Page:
During my CELTA, I did two writing skills lessons. The first was a disaster: every time I walked in front of a student they would cover what they were writing. Why didn’t I just walk behind them? Well, the room was arranged like this:
so that option was off the table. Needless to say, if you conduct a writing class and can’t give any feedback the lesson is a failure. However, as Henry Ford said, “The only real mistake is the one from which we learn nothing.”
What did I learn: always arrange the class for the activities your students are doing. If you are lucky enough to have desks/tables that aren’t bolted to the floor, move them (just put them back for the next teacher).
For example, the u-shaped/horseshoe arrangement (pictured above) is fantastic for pair work and activities like “Sprint to the Board” and “Writing Races.” Additionally, the arrangement of the desks provides a large central area for mill drills/mingles/surveys and role plays.
But what if you want students to work in small groups instead of pairs?
If you are doing projects, group work or playing a board game, the cluster arrangement is ideal: it focuses the students’ attention on the members in their group and creates a common space for them to work communally.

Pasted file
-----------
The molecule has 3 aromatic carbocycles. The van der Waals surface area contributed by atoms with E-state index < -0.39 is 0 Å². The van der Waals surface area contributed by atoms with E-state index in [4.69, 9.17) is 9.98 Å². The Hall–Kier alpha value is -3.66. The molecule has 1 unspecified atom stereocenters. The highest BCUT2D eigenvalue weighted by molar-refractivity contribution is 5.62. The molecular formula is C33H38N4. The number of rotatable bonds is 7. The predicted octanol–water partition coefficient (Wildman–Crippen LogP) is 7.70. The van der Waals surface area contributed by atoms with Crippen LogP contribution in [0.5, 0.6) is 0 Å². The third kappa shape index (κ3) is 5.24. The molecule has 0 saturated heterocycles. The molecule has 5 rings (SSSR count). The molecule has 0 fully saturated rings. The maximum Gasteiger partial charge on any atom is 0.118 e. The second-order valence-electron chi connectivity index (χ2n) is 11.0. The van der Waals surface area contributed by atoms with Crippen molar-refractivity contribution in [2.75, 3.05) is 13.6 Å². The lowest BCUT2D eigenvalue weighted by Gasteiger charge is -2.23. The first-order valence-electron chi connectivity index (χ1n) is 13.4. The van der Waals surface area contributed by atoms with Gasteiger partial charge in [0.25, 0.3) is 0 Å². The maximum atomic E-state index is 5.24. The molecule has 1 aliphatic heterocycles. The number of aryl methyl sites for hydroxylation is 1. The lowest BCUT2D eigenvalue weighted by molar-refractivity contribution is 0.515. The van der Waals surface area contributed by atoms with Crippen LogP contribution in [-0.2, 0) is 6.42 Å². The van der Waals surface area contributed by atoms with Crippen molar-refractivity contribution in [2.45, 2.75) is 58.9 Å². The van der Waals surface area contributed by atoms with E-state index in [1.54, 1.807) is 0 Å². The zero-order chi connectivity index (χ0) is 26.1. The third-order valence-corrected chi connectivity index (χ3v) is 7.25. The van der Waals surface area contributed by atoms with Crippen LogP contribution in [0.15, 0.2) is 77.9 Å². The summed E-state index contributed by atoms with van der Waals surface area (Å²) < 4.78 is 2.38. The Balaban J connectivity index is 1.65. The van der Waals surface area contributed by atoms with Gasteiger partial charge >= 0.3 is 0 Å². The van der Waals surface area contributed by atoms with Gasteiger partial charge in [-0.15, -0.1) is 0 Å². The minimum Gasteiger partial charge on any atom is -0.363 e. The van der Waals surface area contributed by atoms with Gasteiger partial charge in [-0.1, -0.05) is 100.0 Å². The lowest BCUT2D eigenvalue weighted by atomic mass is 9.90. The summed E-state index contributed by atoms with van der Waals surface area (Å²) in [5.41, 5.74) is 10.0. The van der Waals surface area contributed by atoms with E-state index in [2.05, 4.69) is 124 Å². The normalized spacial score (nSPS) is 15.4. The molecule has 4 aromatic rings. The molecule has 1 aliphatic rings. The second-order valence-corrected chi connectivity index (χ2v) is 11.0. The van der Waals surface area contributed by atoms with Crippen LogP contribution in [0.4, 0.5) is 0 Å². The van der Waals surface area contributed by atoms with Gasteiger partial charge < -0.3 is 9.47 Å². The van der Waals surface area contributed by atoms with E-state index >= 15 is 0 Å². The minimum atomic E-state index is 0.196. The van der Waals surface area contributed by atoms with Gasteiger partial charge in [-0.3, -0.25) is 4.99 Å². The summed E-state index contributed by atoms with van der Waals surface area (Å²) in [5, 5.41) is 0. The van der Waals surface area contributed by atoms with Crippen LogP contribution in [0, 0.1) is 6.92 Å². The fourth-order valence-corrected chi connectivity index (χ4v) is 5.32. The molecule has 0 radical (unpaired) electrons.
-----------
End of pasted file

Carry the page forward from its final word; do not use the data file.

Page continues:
But what if you want students to work individually?
When you need students to work individually (like when giving a test/practice test) or focus on what is going on in the front of the class (presentations) the traditional arrangement really is best:
- no one has their back to the front of the class (cluster arrangement)
- no one has to crane their neck to see the front of the room (horseshoe arrangement)
- students are spaced further apart so the temptation to cheat should be lower
- additionally, if you only use the traditional arrangement for exams/presentations, the arrangement reinforces the purpose of the days activity – students know this set up is for “x” not “y”
One last thing,
As for my second lesson, I kept the horseshoe but asked the students to:
- stand up
- grab their desk
- drag it one step forward
- sit down
By having the desks one step away from the walls, I was able to walk behind the learners and monitor while they were writing without making them feel self-conscious. Why do I mention this point? I’ve heard people say you can’t do “x” in such and such environment. Truth of the matter is you can do lots of things in several environments – you just might need to tweak either the activity or the arrangement a bit to make it work!